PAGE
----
New Prostate Cancer Treatment May Reduce Side-Effects

A new treatment for early prostate cancer may have far fewer side-effects than existing therapies, experts claim.

A new treatment for prostate cancer can rid the disease from nine in ten men without debilitating side effects. Photo: Vic/Flickr

The study, in which took part 41 men, was the first to use an experimental treatment known as HIFU (high-intensity focused ultrasound).

Its target are the tiny areas of cancer only a few millimetres in size. This type of technique is known as focal therapy. Currently patients are treated with either with radiotherapy which targets a larger area, or surgery to remove the prostate completely, claims CBS News.

Unfortunately, both methods raise a great risk of damaging to surrounding healthy tissue and can lead to side effects such as urinary incontinence, trouble with erections and rectal problems.

12 months after the start of HIFU treatment (some men had it more than once), none of the 41 men had incontinence, only one in 10 suffered from poor erections, and the majority (95%) were free of cancer, according to results published in Lancet Oncology.

Dr Hashim Ahmed of University College London Hospital said: “Our results are very encouraging. We’re optimistic that men diagnosed with prostate cancer may soon be able to undergo a day case surgical procedure, which can be safely repeated once or twice, to treat their condition with very few side effects.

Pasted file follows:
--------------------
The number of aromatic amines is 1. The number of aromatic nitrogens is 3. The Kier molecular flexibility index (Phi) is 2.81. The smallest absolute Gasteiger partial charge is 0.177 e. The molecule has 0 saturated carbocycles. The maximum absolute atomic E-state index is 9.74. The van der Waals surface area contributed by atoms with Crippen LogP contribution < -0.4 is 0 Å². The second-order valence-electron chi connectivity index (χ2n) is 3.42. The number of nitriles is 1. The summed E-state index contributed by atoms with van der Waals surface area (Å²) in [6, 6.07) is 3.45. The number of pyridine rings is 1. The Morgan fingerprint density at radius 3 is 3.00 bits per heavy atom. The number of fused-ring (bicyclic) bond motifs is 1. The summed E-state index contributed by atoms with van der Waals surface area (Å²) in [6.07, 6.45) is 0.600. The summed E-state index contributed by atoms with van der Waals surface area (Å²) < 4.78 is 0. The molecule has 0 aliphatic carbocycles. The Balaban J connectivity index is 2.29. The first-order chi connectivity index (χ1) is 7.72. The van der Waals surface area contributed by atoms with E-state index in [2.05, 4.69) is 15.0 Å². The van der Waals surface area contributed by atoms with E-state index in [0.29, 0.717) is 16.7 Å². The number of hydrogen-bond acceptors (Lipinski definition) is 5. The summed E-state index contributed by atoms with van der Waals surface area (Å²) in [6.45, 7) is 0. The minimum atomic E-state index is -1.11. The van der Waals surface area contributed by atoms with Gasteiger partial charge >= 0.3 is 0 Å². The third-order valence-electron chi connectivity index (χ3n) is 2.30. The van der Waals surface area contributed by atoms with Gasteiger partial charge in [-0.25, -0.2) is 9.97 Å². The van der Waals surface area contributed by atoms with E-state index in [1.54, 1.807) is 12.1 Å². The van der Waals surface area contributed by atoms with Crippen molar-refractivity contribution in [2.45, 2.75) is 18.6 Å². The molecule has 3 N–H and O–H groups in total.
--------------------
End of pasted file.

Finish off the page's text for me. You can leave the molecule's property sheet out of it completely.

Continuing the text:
He added: “That could mean a significant improvement in their quality of life. Focal therapy of individual prostate cancer lesions, whether multifocal or unifocal, leads to a low rate of genitourinary side-effects and an encouraging rate of early absence of clinically significant prostate cancer.”

As the National Cancer Institute predicts, there will be an estimated 241,740 new cases of prostate cancer in the U.S. in 2012 and the disease will cause 28,170 deaths. More than 2 million American men have survived prostate cancer, the American Cancer Society reported.

The research programme is led by Professor Mark Emberton, of UCL and UCLH. He said: “Focal therapy offers harm reduction – it is a strategy that attempts to redress the balance of harms and benefits by offering men who place high utility on genito-urinary function an alternative to standard care.”

Professor Gillies McKenna, director of the Medical Research Council and Cancer Research UK Gray Institute for Radiation Oncology and Biology, said: “If these promising results can be confirmed in a randomised controlled trial, focal therapy could soon become a reasonable treatment choice for prostate cancer alongside other proven effective therapies.”

The news comes a few days after actor Ryan O’Neal, 70, revealed that he had been diagnosed with stage 2 prostate cancer, correcting reports that he was suffering from stage 4 cancer.

In a statement released O’Neal said that while he was “shocked and stunned by the news,” he had reason to feel fortunate. “It was detected early, and according to my extraordinary team of doctors, the prognosis is positive for a full recovery,” he explained.

O’Neal continued, “I am deeply grateful for the support of my friends and family during this time, and I urge everyone to get regular check-ups, as early detection is the best defense against this horrible disease that has affected so many.”

The actor was treated in the late 1990s for leukemia, which causes the bone marrow to produce too many white blood cells.

The cancer diagnosis comes about three years after he lost his longtime love Farrah Fawcett, who died of anal cancer at age 62. Ryan has a memoir about his life with Fawcett called Both of Us coming out May 1.

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